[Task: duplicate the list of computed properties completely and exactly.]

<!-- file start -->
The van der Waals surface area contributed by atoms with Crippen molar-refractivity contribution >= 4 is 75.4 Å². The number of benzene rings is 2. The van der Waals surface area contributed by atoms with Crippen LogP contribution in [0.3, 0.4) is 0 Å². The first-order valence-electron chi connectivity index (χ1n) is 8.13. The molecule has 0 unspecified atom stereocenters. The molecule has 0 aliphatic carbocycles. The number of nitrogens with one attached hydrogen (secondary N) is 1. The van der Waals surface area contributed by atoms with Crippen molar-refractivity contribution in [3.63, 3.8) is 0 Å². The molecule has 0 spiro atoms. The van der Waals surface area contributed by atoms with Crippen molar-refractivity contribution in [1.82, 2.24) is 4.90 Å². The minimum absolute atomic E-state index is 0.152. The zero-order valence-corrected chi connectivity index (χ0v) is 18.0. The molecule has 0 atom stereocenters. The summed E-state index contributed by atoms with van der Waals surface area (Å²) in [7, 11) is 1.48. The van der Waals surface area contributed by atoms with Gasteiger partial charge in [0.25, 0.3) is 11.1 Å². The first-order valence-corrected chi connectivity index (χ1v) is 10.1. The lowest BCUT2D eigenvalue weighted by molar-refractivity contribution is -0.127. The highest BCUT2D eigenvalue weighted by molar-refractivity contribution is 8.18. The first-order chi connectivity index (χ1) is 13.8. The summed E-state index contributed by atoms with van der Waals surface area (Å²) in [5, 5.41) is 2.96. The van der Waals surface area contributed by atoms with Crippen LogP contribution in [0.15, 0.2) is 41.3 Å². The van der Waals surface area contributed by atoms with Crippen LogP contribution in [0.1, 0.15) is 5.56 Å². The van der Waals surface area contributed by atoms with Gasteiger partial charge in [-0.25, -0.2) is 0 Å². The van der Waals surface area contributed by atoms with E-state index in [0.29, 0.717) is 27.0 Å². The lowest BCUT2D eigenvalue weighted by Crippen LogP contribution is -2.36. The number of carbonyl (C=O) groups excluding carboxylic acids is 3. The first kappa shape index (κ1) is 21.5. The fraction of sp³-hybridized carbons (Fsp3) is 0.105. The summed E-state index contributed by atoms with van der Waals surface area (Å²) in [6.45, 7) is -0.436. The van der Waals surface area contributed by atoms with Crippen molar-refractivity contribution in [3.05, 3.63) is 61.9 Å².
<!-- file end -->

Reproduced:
The van der Waals surface area contributed by atoms with Crippen molar-refractivity contribution >= 4 is 75.4 Å². The number of benzene rings is 2. The van der Waals surface area contributed by atoms with Crippen LogP contribution in [0.3, 0.4) is 0 Å². The first-order valence-electron chi connectivity index (χ1n) is 8.13. The molecule has 0 unspecified atom stereocenters. The molecule has 0 aliphatic carbocycles. The number of nitrogens with one attached hydrogen (secondary N) is 1. The van der Waals surface area contributed by atoms with Crippen molar-refractivity contribution in [3.63, 3.8) is 0 Å². The molecule has 0 spiro atoms. The van der Waals surface area contributed by atoms with Crippen molar-refractivity contribution in [1.82, 2.24) is 4.90 Å². The minimum absolute atomic E-state index is 0.152. The zero-order valence-corrected chi connectivity index (χ0v) is 18.0. The molecule has 0 atom stereocenters. The summed E-state index contributed by atoms with van der Waals surface area (Å²) in [7, 11) is 1.48. The van der Waals surface area contributed by atoms with Gasteiger partial charge in [0.25, 0.3) is 11.1 Å². The first-order valence-corrected chi connectivity index (χ1v) is 10.1. The lowest BCUT2D eigenvalue weighted by molar-refractivity contribution is -0.127. The highest BCUT2D eigenvalue weighted by molar-refractivity contribution is 8.18. The first-order chi connectivity index (χ1) is 13.8. The summed E-state index contributed by atoms with van der Waals surface area (Å²) in [5, 5.41) is 2.96. The van der Waals surface area contributed by atoms with Crippen LogP contribution in [0.15, 0.2) is 41.3 Å². The van der Waals surface area contributed by atoms with Crippen LogP contribution in [0.1, 0.15) is 5.56 Å². The van der Waals surface area contributed by atoms with Gasteiger partial charge in [-0.25, -0.2) is 0 Å². The van der Waals surface area contributed by atoms with E-state index in [0.29, 0.717) is 27.0 Å². The lowest BCUT2D eigenvalue weighted by Crippen LogP contribution is -2.36. The number of carbonyl (C=O) groups excluding carboxylic acids is 3. The first kappa shape index (κ1) is 21.5. The fraction of sp³-hybridized carbons (Fsp3) is 0.105. The summed E-state index contributed by atoms with van der Waals surface area (Å²) in [6.45, 7) is -0.436. The van der Waals surface area contributed by atoms with Crippen molar-refractivity contribution in [3.05, 3.63) is 61.9 Å².